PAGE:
Photo courtesy of Maine Department of Environmental Protection

Crocuses are popping up amidst the last of winter’s icy crust and buds are growing fatter by the day. We eagerly watch and wait for the first flowers of spring. I watch for the blossoms of a plant that flowers under the water. Its flowers are understated – like stacks of tiny yellowish-green vases waving at the tip of each stalk. Its name comes from the way its skinny leaves sways in the water like tiny eels. This flowering underwater plant is eelgrass, Zostera marina. It grows close to shore just below the water line and in the shallow waters of calm inlets. You may have seen its swept mats on the mudflats when the tide is out, have been brushed by it while swimming in a protected cove, or gotten a boat prop or anchor tangled up in it. This simple marine grass is quite critical to our coastal ecosystem and its spring blossoms ensure that there is plenty of it in the coming season.

Every spring, drifting pollen fertilizes eelgrass flowers – the same plant can even pollinate itself since it has both male and female flowers. Little reproductive shoots form and then break off the parent plant, floating to the surface where they release hundreds of seeds. The seeds float in the current until they are ready to plant themselves in the mud and grow new eelgrass plants. But that’s just one way eelgrass reproduces. It can also reproduce right from the root structures, entire beds forming from a single plant that produces new shoots. The roots of eelgrass grow horizontally through the mud. That allows it to spread across an area and also provides another important function – it holds the mud in place. This helps to stabilize shorelines and protect them from erosion and also keeps the water clear. It is a pretty smart plant in that it facilitates its own good growing conditions. Eelgrass needs clean clear water to grow so that it can capture sunlight. Combine clear water, sunlight and healthy plants and you get a whole bunch of Oxygen, yet another one of eelgrass’s important ecological contributions.

While those long wavy green stalks are producing Oxygen, they are also providing a virtual underwater forest. The protection eelgrass provides makes it ideal as a nursery for juvenile fish and shellfish. As North America’s most wide-ranging marine flowering plant, its importance in ocean ecosystems has not gone unnoticed. The National Oceanic and Atmospheric Administration (NOAA) describes eelgrass as “one of nature’s most valuable and productive habitats in our marine environment.”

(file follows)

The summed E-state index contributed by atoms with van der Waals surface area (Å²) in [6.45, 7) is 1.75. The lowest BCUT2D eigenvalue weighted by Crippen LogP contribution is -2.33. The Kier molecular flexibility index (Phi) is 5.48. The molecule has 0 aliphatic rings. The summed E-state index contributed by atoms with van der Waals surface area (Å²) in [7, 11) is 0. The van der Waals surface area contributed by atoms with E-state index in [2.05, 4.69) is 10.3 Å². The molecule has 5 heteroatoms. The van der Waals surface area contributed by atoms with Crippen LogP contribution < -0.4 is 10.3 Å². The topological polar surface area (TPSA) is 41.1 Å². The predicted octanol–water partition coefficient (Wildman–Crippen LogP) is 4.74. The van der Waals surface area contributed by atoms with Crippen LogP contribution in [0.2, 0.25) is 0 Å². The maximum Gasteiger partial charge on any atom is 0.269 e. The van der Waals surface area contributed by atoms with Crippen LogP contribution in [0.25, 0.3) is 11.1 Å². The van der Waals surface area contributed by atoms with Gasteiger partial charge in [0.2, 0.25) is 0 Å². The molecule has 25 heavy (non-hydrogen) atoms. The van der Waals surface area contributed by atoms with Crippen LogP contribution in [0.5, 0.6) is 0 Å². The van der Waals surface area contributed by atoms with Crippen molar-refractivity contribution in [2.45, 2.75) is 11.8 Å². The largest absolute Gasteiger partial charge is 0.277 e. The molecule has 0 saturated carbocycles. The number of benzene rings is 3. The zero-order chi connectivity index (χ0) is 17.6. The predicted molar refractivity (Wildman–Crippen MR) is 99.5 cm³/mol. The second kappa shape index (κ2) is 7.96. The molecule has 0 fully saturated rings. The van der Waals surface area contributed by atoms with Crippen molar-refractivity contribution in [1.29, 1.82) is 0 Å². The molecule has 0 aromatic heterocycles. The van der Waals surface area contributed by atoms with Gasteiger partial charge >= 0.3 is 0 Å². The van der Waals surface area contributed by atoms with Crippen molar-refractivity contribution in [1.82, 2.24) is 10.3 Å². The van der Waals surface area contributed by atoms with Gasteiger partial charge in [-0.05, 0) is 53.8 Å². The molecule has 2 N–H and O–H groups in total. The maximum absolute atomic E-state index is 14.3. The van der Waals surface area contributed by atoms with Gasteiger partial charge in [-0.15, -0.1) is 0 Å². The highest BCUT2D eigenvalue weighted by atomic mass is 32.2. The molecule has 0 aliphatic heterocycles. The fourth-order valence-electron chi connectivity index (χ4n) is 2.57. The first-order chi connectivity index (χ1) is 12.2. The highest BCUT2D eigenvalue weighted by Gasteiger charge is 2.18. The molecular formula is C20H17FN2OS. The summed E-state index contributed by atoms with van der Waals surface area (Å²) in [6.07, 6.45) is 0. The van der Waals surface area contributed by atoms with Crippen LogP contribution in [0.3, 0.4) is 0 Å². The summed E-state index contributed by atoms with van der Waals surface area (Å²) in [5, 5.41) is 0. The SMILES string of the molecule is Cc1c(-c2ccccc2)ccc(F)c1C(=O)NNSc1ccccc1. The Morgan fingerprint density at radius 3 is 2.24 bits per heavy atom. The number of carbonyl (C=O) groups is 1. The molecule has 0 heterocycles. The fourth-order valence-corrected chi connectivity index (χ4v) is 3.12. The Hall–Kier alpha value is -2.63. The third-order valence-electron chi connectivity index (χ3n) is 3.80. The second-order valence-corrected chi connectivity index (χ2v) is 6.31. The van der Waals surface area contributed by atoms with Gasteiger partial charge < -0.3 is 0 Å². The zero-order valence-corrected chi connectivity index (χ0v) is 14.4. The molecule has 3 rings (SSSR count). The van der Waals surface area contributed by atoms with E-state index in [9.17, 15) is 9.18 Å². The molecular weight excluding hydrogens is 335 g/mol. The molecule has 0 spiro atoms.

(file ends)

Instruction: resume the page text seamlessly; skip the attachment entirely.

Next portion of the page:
Look around now and you’ll likely see a fair amount of healthy eelgrass, but back in 2012-2013 that was not the case. Invasive European green crabs snipped off its delicate blades and burrowed into its root structures. Surveys of eelgrass conducted by the Maine Department of Environmental Protection (DEP) and the Casco Bay Estuary Partnership (CBEP) in 2013 measured a loss of more than 55 percent of eelgrass bed coverage as compared to 2001-2. This led to restoration efforts by a group convened by CBEP called the Casco Bay Eelgrass Consortium. They launched a pilot study in two locations in upper Casco Bay to identify sites for restoration projects where they could test and measure the success of transplant techniques. The areas were surveyed again in 2018 and showed positive results. Full reports are available through Maine’s Geolibrary.

The results in Casco Bay are good news. But, the question is what is happening in the rest of the state. The last time statewide mapping was done was in the early 2000s. A bill recently introduced in the legislature aims to remedy this. LD 559, sponsored by Representative Jay McCreight, D-Harpswell, has received unanimous bipartisan support from the Legislature’s Environment and Natural Resources Committee and now awaits full approval and funding. McCreight, who is also the House chair of the Legislature’s Marine Resources Committee, notes that, “This is a great example of working together for the good of a critical marine resource. The importance of restoring mapping is a key piece because we need to know where it thrives and where it struggles and use that information for decisions about restoration and protection.” Mapping could better inform things like Natural Resources Protection Act permitting, oil spill response actions and the review of aquaculture lease applications.

Eelgrass is clearly not your average plant. It is worth investing in its health as a measure of the overall health of our oceans. As Angela Brewer of Maine DEP’s Marine Unit says, “Eelgrass is such an interesting and dynamic species because its mere presence or absence, and condition, can indicate so much about the surrounding environment.” Take a look at these underwater plants this spring and be glad for those thick grassy mats that support ocean life along our coasts.

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